The Safe Tennessee Project is a grassroots organization dedicated to addressing the epidemic of gun related injuries and gun violence in Tennessee.  We see it as a public health concern, not a political issue. We are non-partisan and welcome members from all backgrounds.

We are a gun violence prevention organization. Far too many Tennesseans, especially women and children, are injured or killed with a gun each year.

We respect the second amendment.

We do not advocate confiscating guns.

We do not believe that exaggeration, hyperbole, or political rhetoric are useful and, in fact, stand in the way of meaningful and effective action needed to reduce Tennessee lives lost to bullets.

We seek common ground and support evidenced-based policies that can reduce the number of families torn apart by gun violence.



  • Expanding background checks to cover all gun sales
  • Strengthening child access prevention (CAP) laws (passage of MaKayla’s Law) to hold adult gun owners responsible when they leave a loaded gun accessible to a child and the child fires the gun and injures or kills themselves or another person.
  • Red flag laws, or extreme risk protection orders (ERPOs) that allow immediate family members and law enforcement to petition a judge to temporarily remove firearms from the possession of a person believed to be an imminent risk to themselves or others.
  • Strengthening domestic violence laws including policies that enforce firearm dispossession compliance for those with orders of protection filed against them or those with domestic violence convictions, as well as policies that require third party accountability.
  • Ending the ban on funding CDC research on gun violence and gun violence prevention.
  • Raising the age to buy long guns to 21.
  • Legislation requiring guns stored in vehicles to be safely secured and inaccessible to minors.
  • Funding for nonprofit organizations working to interrupt cycles of violence in communities disproportionately impacted by gun violence.
  • Funding for state-focused research into the key drivers of gun violence in Tennessee.



We use social media to raise awareness of the frequency of gun violence injuries and deaths in our state.  By sharing news stories, we hope to show that while gun violence is certainly an issue in high crime areas, gun violence most often occurs between people who know each other – family members, estranged romantic partners, neighbors, friends, and acquaintances – and that too often it takes the form of accidental shootings (frequently of children) and suicides and murder-suicides. We also provide education and training on the issue of gun violence, current state and federal laws, and academic research on gun violence and gun violence prevention.


We have sought and identified evidenced-based outreach programs that have been shown to be most effective.  We plan to implement programs such as The Brady Campaign’s ASK (Asking Saves Kids) Campaign that educates parents about the importance of asking about firearms storage before their children play at a friend’s house and that encourages the dafe storage of firearms.  We hope to work with schools to provide educational programs that use games and role playing to teach young children how to handle situations where they might encounter a gun and to encourage schools to bring in programs like SAVE (Students Against Violence Everywhere) that teach nonviolent conflict resolution and alternatives to violence.  We also want to work with high schools to provide programs like Sandy Hook Promise’s Say Something that educates youth to tell a responsible adult if they see, hear or read something indicating an individual may be a threat themselves or others.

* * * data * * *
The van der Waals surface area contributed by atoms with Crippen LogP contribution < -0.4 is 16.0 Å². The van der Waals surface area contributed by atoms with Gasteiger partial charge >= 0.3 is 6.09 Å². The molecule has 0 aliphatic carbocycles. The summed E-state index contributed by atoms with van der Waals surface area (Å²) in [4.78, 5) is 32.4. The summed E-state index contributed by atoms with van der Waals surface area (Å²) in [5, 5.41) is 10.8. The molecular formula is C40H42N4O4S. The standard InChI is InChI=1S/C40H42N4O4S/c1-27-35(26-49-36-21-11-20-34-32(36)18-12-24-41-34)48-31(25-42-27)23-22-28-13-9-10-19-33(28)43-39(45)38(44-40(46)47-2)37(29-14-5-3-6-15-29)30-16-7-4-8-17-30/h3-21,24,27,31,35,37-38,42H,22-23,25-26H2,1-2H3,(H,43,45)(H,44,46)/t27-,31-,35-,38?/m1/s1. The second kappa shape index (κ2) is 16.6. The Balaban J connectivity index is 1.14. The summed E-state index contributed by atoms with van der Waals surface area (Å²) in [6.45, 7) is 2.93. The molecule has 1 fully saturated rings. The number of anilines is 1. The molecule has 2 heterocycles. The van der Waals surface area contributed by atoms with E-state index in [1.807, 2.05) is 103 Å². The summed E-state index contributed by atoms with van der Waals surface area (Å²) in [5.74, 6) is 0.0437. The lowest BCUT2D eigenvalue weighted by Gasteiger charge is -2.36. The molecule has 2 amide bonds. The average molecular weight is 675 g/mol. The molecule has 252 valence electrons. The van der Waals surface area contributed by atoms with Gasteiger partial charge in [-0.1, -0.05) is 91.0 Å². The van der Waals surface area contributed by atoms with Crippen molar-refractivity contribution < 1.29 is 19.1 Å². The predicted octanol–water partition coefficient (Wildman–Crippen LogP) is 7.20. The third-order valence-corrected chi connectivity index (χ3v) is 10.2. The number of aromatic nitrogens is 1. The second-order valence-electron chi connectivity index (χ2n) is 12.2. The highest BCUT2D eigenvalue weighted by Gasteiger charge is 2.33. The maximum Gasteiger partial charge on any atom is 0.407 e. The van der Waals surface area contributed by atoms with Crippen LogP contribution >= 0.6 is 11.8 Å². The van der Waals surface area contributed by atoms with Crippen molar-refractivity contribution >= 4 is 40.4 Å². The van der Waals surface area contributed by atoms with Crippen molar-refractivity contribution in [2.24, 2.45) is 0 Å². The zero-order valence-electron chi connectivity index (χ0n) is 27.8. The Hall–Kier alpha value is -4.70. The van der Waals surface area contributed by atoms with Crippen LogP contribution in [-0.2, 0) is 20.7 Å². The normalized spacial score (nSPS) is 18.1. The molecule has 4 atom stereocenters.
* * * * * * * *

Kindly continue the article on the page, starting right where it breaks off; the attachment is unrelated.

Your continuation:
We also will be working with survivors of gun violence and connecting them with resources they may need.  And, we will continue to work with faith leaders who feel called to address the issue of gun violence.


Using research from the Centers of Disease Control, the Harvard Injury Control and Research Center, and relying on the research and opinions of organizations such as the American Academy of Pediatrics,  American College of Surgeons,  American College of Physicians, American College of Surgeons, American Psychiatric Association, the American Public Health Association, the American Bar Association and others, we will continue to fight bills and oppose laws with negative public health consequences.  We will also advocate for common sense, evidenced-based policies that will reduce the number of Tennesseans injured or killed by firearms.


  • Irwin Goldzweig

    Very good description of the problem and the program. My only suggestion would be to specify what actions the group propose and will advocate for such as; background checks for all gun purchases, no fly or terror list – no gun purchase, ban on assault weapons, and limit ammo clip capacity – e.g., no more than 8 rounds or something like that.

    • Hi Irwin – thank you for your feedback! You’re right – we should specify our policy goals so we edited the page to reflect what we support. Appreciate you reaching out to us!

      The Safe Tennessee Project team

  • Please cite your statistics in the “Tennessee Has a Gun Violence Problem” section. A lump citation at the bottom of the page, vice including links to data sets, is not a good means of supporting the position or the claims. Thank you.

    • Thanks for reaching out. Our statistics have been updated with links. As for linking to data sets, that only applies to CDC data and unfortunately, running queries is the only way to obtain specific data.

  • Pingback: They Don’t Have Many Gun Accidents In Tennessee But Lots Of People Keep Getting Shot. | mikethegunguy

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